During the final 100 days of the war, the Canadian Corps sustained some 45,000 casualties, a figure approaching nearly its entire nominal infantry strength! Reinforcement by conscripts in the 24,000 range was, consequently, vital under the circumstances.

The importance of Canadian conscripts at Canal du Nord and Cambrai, and throughout the final 100 days, is evident as much anecdotally as it is statistically. Private Norman Markle of Hamilton, Ont., was among seven conscripts counted among the 44 other ranks of the 102nd Battalion killed in action at Bourlon Wood. Markle’s older brother Walter, also a conscript, had died of illness earlier that year.

In fighting just north of Cambrai around Abancourt on Oct. 1, Pte. Leo Dennis of the 1st Battalion was killed, likely a victim of friendly artillery fire. Dennis, from Windsor, Ont., had been drafted on the same day as his neighbour, Walter Campeau, who was also killed in the battle.

Many more conscripts fell at Cambrai. One of them was Pte. Polide Aucoin, a farmer from Cape Breton Island who served with the 25th Battalion. Pte. Raymond Dujay, a sailor from Amherst, N.S., was another of four conscripts from the 25th Battalion to die in the Cambrai attack on Oct. 9.

Hundreds of such cases are found in Dennis’s Reluctant Warriors. The point is clear: conscripts were instrumental to Canadian operations during the final 100 days, and they paid dearly alongside their volunteer comrades.

The war was nearly over on Oct. 9, although few could have guessed that the guns would fall silent in the West just one month later. Sadly, the end did not come soon enough for the thousands of men who were killed or wounded in the final weeks.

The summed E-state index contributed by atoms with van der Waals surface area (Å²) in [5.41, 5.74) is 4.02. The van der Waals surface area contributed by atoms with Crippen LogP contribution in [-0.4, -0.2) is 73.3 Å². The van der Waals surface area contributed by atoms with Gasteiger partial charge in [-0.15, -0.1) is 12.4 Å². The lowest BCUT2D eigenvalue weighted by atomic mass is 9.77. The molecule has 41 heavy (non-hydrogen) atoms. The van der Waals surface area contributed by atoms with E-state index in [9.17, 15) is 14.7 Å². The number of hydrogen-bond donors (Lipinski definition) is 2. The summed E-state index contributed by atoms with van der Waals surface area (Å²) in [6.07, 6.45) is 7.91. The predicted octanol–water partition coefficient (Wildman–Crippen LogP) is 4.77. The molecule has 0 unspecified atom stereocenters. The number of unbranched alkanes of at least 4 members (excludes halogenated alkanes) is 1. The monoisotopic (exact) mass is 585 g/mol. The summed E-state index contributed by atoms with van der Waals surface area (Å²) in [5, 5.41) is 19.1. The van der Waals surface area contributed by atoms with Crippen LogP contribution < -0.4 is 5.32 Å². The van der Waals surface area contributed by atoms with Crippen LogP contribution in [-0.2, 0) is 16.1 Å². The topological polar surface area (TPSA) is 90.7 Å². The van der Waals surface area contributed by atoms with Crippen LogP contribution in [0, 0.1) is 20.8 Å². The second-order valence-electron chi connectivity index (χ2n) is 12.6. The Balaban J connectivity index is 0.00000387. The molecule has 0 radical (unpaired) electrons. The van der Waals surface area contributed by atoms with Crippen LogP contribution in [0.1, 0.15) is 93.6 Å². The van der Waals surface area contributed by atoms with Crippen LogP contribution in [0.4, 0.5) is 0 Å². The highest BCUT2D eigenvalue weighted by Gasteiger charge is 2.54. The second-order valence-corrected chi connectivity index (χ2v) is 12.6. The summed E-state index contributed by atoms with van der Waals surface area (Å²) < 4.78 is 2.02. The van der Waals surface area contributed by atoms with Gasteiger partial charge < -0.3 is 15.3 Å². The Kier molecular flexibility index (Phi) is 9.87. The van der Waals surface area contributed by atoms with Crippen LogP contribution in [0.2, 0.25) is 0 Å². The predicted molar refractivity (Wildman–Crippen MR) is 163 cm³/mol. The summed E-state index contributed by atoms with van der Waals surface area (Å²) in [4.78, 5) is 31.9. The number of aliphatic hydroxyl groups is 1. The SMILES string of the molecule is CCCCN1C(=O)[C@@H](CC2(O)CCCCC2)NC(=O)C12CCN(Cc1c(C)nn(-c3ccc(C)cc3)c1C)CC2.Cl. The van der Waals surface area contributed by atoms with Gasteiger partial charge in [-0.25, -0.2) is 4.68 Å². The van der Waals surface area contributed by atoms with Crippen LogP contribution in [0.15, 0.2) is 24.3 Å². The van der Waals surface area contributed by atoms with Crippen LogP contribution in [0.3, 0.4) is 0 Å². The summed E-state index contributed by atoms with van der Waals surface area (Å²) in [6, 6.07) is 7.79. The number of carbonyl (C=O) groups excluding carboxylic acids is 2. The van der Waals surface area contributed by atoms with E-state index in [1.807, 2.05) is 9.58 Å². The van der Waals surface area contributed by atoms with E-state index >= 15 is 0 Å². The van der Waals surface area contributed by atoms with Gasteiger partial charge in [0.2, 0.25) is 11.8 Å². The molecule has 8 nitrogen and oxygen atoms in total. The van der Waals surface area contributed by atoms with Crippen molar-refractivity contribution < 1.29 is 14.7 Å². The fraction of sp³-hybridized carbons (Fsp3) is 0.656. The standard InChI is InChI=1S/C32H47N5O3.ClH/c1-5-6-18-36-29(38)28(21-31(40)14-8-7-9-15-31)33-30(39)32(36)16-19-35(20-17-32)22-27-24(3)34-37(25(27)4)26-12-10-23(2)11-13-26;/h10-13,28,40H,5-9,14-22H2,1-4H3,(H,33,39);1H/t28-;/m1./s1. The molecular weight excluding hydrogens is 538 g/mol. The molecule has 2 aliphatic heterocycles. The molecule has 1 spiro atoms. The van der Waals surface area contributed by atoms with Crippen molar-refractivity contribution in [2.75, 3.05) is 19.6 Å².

The final stretch of the road to victory led the Canadians to Valenciennes, and then on to Mons, Belgium, where British and German troops first fought more than four years earlier.

The last Canadian (and British Empire) soldier known to have died in action, Pte. George Price is buried outside Mons at St. Symphorien Military Cemetery. Buried there also is Pte. John Parr, thought to be the first British soldier to die in action on the Western Front. Parr was a prewar regular soldier. Price was a conscript. So much had changed in four years.


Tanks are loaded on railway cars following the Armistice.

Tanks at Canal du Nord and Cambrai


Since their operational debut in the Battle of Flers-Courcelette in September 1916, tanks had become increasingly common, if not ubiquitous, sights in the battle zone. The British and French armies each fielded a series of designs, with increasing emphasis on lighter, faster vehicles by 1918. In Germany, a heavily bureaucratized design project spawned the monstrous A7V tank, albeit too late in the war to matter. Only about 20 were built, with the Germans making relatively greater use of captured Allied machines (although never more than about 90 at any one time).

Arguably the most famous British tank operation of the war was the 1917 Battle of Cambrai, where despite impressive initial gains, the armour was eventually driven back. Tanks returned to support the Canadians at Canal du Nord, Bourlon Wood and Cambrai in 1918. The Germans had hoped that the dry portion of the canal bed would present an impassable obstacle to enemy armour, but this was not the case. British tanks crossed the canal near Mœuvres, close to the boundary between the Canadian Corps and XVII Corps. Four tanks came to the aid of the 3rd Canadian Brigade at Sains-lès-Marquion, crashing through barbed-wire aprons and mopping up enemy holdouts in the village. The armour also played a role in clearing Marquion, along with kilted infantry from the 13th and 15th battalions.

The 7th Tank Battalion, which had seen terrible fighting at Bourlon Wood in 1917, was back in action at the same spot, supporting Canadian infantry in Bourlon village and helping to clear out the wood. This time there would be no British withdrawal. However, of 16 tanks supporting the Canadians at this stage of the advance, five were put out of action by German anti-tank fire, which was generally effective.

Immediately after the liberation of Cambrai, the Canadian Corps pressed northeast to Iwuy, with armoured cars and cavalry in the vanguard. The mobile units were badly shot up by German rearguards, and the A7V tanks appeared at the village. Corporal Deward Barnes of the 19th Battalion remembered some panic at the sight of such large machines, but they were soon dealt with by concentrated artillery fire.